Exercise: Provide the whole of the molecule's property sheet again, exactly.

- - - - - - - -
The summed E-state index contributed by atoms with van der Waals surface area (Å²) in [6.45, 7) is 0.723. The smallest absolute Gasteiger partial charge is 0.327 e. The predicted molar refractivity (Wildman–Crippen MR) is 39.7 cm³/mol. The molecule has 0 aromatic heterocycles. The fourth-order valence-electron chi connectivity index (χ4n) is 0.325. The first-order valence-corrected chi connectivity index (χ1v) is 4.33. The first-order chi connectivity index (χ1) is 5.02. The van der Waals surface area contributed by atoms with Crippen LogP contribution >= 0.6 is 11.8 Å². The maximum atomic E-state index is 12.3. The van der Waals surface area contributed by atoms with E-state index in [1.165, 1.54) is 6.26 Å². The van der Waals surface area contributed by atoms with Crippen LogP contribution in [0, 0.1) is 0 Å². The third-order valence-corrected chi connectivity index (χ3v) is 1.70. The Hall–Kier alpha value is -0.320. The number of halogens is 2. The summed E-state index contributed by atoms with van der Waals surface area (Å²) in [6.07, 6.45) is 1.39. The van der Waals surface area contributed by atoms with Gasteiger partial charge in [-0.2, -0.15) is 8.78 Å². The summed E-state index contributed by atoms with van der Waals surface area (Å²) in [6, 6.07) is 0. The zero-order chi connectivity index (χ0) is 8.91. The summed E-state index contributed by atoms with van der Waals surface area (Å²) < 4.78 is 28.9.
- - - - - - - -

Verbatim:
The summed E-state index contributed by atoms with van der Waals surface area (Å²) in [6.45, 7) is 0.723. The smallest absolute Gasteiger partial charge is 0.327 e. The predicted molar refractivity (Wildman–Crippen MR) is 39.7 cm³/mol. The molecule has 0 aromatic heterocycles. The fourth-order valence-electron chi connectivity index (χ4n) is 0.325. The first-order valence-corrected chi connectivity index (χ1v) is 4.33. The first-order chi connectivity index (χ1) is 5.02. The van der Waals surface area contributed by atoms with Crippen LogP contribution >= 0.6 is 11.8 Å². The maximum atomic E-state index is 12.3. The van der Waals surface area contributed by atoms with E-state index in [1.165, 1.54) is 6.26 Å². The van der Waals surface area contributed by atoms with Crippen LogP contribution in [0, 0.1) is 0 Å². The third-order valence-corrected chi connectivity index (χ3v) is 1.70. The Hall–Kier alpha value is -0.320. The number of halogens is 2. The summed E-state index contributed by atoms with van der Waals surface area (Å²) in [6.07, 6.45) is 1.39. The van der Waals surface area contributed by atoms with Gasteiger partial charge in [-0.2, -0.15) is 8.78 Å². The summed E-state index contributed by atoms with van der Waals surface area (Å²) in [6, 6.07) is 0. The zero-order chi connectivity index (χ0) is 8.91. The summed E-state index contributed by atoms with van der Waals surface area (Å²) < 4.78 is 28.9.